Koto player Michiyo Yagi is a national treasure like no other. Why she isn't the most famous musician in all of Japan blows my feeble mind.

She's a Japanese woman playing the koto — the most Japanese of Japanese musical instruments. She's part of an ancient tradition, yet out on her own: unchained, untouched, unmatched. Every musician that has ever lived likes to spew the same staid "I can't be pigeonholed" line, but Yagi truly lives outside the confines of any genre. She sometimes plays her instrument straight up, making listeners feel nostalgic for a time and country they've never known. At other times, she attacks it like Linda Blair double-possessed.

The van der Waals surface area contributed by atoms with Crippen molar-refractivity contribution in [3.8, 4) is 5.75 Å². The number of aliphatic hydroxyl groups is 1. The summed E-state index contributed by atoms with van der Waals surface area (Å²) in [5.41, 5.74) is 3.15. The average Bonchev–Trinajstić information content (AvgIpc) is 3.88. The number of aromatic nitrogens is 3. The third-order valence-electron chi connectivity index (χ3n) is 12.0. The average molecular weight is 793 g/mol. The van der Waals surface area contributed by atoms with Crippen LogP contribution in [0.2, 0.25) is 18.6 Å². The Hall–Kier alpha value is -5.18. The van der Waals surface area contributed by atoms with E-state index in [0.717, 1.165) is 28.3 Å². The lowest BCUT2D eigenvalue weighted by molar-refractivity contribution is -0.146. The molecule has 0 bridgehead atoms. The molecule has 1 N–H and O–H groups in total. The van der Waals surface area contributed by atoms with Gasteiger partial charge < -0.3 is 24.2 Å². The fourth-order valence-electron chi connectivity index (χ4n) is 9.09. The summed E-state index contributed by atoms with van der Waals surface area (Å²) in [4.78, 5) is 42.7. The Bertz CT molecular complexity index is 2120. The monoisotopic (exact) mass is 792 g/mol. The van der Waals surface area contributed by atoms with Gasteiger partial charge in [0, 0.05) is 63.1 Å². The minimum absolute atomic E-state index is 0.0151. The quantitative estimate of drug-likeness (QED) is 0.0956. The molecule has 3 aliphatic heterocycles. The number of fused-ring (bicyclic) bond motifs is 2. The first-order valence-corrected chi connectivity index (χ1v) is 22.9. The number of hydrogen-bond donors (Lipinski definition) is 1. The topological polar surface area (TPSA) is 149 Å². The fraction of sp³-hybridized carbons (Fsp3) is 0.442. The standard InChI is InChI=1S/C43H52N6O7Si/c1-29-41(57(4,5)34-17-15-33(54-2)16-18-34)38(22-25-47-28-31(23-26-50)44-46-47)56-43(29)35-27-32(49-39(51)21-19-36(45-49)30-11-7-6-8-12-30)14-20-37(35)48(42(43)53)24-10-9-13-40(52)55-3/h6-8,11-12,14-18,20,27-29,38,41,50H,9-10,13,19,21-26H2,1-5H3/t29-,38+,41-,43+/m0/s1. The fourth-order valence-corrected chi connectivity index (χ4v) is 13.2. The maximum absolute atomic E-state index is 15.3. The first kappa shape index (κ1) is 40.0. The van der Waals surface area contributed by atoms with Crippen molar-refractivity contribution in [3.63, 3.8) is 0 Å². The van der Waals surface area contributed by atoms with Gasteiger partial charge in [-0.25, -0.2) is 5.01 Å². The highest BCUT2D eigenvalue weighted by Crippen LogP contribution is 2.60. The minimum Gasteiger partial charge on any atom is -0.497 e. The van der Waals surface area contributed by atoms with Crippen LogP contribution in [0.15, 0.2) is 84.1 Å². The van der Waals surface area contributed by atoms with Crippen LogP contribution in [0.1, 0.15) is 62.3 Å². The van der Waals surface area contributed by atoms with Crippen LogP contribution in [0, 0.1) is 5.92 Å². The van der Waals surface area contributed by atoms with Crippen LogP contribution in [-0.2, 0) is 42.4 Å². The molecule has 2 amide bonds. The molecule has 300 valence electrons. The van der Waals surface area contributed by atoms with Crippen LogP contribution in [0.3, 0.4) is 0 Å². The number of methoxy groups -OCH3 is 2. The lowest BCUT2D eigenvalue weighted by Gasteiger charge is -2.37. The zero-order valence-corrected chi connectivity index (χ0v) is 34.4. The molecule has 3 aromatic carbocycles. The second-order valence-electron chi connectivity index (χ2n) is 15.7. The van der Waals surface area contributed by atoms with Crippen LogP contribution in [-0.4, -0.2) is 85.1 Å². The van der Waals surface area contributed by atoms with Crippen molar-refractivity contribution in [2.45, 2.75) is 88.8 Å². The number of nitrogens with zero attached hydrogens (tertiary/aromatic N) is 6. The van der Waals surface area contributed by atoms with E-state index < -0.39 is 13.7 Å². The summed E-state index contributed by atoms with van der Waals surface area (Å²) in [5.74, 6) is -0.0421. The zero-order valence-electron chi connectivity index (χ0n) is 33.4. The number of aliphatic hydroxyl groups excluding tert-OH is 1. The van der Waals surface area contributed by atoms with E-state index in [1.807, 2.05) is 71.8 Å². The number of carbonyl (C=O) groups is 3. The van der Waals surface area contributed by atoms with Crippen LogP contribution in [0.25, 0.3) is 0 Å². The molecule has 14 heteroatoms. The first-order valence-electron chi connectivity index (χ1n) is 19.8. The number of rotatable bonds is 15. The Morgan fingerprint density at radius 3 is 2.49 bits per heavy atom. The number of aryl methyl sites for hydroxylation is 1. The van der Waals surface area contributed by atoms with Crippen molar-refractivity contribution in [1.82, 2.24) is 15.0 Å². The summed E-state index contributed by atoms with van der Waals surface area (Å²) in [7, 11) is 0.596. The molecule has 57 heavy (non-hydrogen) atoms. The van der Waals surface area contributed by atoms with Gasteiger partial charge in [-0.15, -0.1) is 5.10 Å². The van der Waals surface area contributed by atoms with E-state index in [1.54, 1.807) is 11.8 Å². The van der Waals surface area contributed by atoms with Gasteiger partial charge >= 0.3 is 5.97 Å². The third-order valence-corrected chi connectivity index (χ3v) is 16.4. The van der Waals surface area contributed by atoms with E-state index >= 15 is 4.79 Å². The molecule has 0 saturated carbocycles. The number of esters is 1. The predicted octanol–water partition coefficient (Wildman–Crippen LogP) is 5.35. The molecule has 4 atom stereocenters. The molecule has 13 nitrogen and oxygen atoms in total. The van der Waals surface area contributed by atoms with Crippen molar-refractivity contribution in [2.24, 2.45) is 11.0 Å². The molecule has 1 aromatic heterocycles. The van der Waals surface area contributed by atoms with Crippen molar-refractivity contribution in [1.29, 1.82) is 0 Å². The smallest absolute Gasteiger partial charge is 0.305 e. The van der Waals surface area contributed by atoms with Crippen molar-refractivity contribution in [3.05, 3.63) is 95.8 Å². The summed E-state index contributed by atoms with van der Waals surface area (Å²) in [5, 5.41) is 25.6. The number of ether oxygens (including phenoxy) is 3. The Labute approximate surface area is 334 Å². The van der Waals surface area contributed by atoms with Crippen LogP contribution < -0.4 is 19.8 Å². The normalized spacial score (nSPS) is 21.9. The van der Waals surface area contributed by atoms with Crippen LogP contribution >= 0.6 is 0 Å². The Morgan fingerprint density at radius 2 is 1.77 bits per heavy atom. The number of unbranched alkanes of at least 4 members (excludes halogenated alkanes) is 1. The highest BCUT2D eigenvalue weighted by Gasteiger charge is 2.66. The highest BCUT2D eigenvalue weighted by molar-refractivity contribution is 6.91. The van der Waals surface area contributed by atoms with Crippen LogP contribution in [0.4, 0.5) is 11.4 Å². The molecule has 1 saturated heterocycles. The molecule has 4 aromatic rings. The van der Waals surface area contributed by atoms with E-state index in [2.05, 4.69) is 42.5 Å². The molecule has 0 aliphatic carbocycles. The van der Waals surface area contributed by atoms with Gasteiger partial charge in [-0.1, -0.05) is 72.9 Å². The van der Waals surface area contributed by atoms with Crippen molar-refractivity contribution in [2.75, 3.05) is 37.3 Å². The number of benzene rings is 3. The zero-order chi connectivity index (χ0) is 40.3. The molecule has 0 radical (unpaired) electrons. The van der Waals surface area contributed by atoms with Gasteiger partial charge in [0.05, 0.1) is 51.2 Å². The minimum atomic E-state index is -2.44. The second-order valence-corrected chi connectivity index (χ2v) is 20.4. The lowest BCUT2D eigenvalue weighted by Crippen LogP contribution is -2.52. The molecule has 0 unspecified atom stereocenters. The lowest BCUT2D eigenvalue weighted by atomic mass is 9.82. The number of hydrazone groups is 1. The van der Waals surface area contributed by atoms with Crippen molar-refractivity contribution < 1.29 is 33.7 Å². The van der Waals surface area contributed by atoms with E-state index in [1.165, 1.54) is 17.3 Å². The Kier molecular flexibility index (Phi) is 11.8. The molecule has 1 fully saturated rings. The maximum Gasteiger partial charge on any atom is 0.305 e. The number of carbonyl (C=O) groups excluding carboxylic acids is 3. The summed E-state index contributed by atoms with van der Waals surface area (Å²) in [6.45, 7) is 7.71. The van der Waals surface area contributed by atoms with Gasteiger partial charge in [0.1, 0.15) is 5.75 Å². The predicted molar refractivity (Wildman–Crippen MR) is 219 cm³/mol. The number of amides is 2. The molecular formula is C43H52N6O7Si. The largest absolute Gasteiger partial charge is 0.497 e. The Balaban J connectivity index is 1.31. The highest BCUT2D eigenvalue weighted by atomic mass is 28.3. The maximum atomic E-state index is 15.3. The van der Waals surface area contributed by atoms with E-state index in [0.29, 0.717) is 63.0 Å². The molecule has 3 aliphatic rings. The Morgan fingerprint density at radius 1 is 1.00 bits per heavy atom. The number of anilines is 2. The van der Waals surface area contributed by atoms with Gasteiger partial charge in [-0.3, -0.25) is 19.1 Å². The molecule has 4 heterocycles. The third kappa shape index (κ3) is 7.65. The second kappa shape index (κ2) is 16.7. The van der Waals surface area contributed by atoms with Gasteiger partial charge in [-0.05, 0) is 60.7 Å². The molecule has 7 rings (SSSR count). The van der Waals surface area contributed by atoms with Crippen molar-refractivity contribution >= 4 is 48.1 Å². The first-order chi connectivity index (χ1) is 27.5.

Her free-jazz collaborators have included some of the biggest names in the non-business (John Zorn, Fred Frith, Peter Brotzmann and Elliott Sharp among them). To say she helps keep the koto contemporary would be misleading. She doesn't keep it contemporary; she travels into the future, digs it dead out of the dusty boneyard, and righteously resurrects it.